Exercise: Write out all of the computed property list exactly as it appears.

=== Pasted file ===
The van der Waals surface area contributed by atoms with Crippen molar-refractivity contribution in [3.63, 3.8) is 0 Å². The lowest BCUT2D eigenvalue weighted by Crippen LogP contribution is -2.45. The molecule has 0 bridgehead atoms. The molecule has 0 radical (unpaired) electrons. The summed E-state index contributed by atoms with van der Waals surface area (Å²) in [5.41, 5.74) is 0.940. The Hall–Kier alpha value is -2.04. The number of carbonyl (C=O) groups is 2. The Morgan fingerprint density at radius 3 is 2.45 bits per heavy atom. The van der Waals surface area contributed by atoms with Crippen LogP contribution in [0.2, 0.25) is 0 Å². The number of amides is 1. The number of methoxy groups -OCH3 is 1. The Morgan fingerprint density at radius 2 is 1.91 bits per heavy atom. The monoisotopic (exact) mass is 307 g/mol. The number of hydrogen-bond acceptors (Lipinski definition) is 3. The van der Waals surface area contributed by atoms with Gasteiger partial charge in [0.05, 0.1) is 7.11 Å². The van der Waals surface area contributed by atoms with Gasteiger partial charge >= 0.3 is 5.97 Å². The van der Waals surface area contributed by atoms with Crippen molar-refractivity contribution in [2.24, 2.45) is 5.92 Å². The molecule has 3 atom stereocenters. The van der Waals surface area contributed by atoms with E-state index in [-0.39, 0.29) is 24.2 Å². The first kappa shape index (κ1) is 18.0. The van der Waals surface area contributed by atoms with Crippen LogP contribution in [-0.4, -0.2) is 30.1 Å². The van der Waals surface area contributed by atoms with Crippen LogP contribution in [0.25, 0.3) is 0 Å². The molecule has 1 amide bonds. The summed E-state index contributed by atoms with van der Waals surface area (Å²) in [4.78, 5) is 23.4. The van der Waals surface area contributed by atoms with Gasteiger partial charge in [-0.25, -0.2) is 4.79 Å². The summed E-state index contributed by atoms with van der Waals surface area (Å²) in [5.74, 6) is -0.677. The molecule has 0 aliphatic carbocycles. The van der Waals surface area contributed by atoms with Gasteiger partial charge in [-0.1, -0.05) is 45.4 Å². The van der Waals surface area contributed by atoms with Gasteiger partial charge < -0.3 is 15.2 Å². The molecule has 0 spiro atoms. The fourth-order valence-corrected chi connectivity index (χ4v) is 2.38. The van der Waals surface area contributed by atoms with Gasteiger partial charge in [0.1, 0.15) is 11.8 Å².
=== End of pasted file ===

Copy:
The van der Waals surface area contributed by atoms with Crippen molar-refractivity contribution in [3.63, 3.8) is 0 Å². The lowest BCUT2D eigenvalue weighted by Crippen LogP contribution is -2.45. The molecule has 0 bridgehead atoms. The molecule has 0 radical (unpaired) electrons. The summed E-state index contributed by atoms with van der Waals surface area (Å²) in [5.41, 5.74) is 0.940. The Hall–Kier alpha value is -2.04. The number of carbonyl (C=O) groups is 2. The Morgan fingerprint density at radius 3 is 2.45 bits per heavy atom. The van der Waals surface area contributed by atoms with Crippen LogP contribution in [0.2, 0.25) is 0 Å². The number of amides is 1. The number of methoxy groups -OCH3 is 1. The Morgan fingerprint density at radius 2 is 1.91 bits per heavy atom. The monoisotopic (exact) mass is 307 g/mol. The number of hydrogen-bond acceptors (Lipinski definition) is 3. The van der Waals surface area contributed by atoms with Gasteiger partial charge in [0.05, 0.1) is 7.11 Å². The van der Waals surface area contributed by atoms with Gasteiger partial charge >= 0.3 is 5.97 Å². The van der Waals surface area contributed by atoms with Crippen molar-refractivity contribution in [2.24, 2.45) is 5.92 Å². The molecule has 3 atom stereocenters. The van der Waals surface area contributed by atoms with E-state index in [-0.39, 0.29) is 24.2 Å². The first kappa shape index (κ1) is 18.0. The van der Waals surface area contributed by atoms with Crippen LogP contribution in [-0.4, -0.2) is 30.1 Å². The van der Waals surface area contributed by atoms with Crippen LogP contribution in [0.25, 0.3) is 0 Å². The molecule has 1 amide bonds. The summed E-state index contributed by atoms with van der Waals surface area (Å²) in [4.78, 5) is 23.4. The van der Waals surface area contributed by atoms with Gasteiger partial charge in [-0.25, -0.2) is 4.79 Å². The summed E-state index contributed by atoms with van der Waals surface area (Å²) in [5.74, 6) is -0.677. The molecule has 0 aliphatic carbocycles. The van der Waals surface area contributed by atoms with Gasteiger partial charge in [-0.1, -0.05) is 45.4 Å². The van der Waals surface area contributed by atoms with Gasteiger partial charge < -0.3 is 15.2 Å². The molecule has 0 spiro atoms. The fourth-order valence-corrected chi connectivity index (χ4v) is 2.38. The van der Waals surface area contributed by atoms with Gasteiger partial charge in [0.1, 0.15) is 11.8 Å².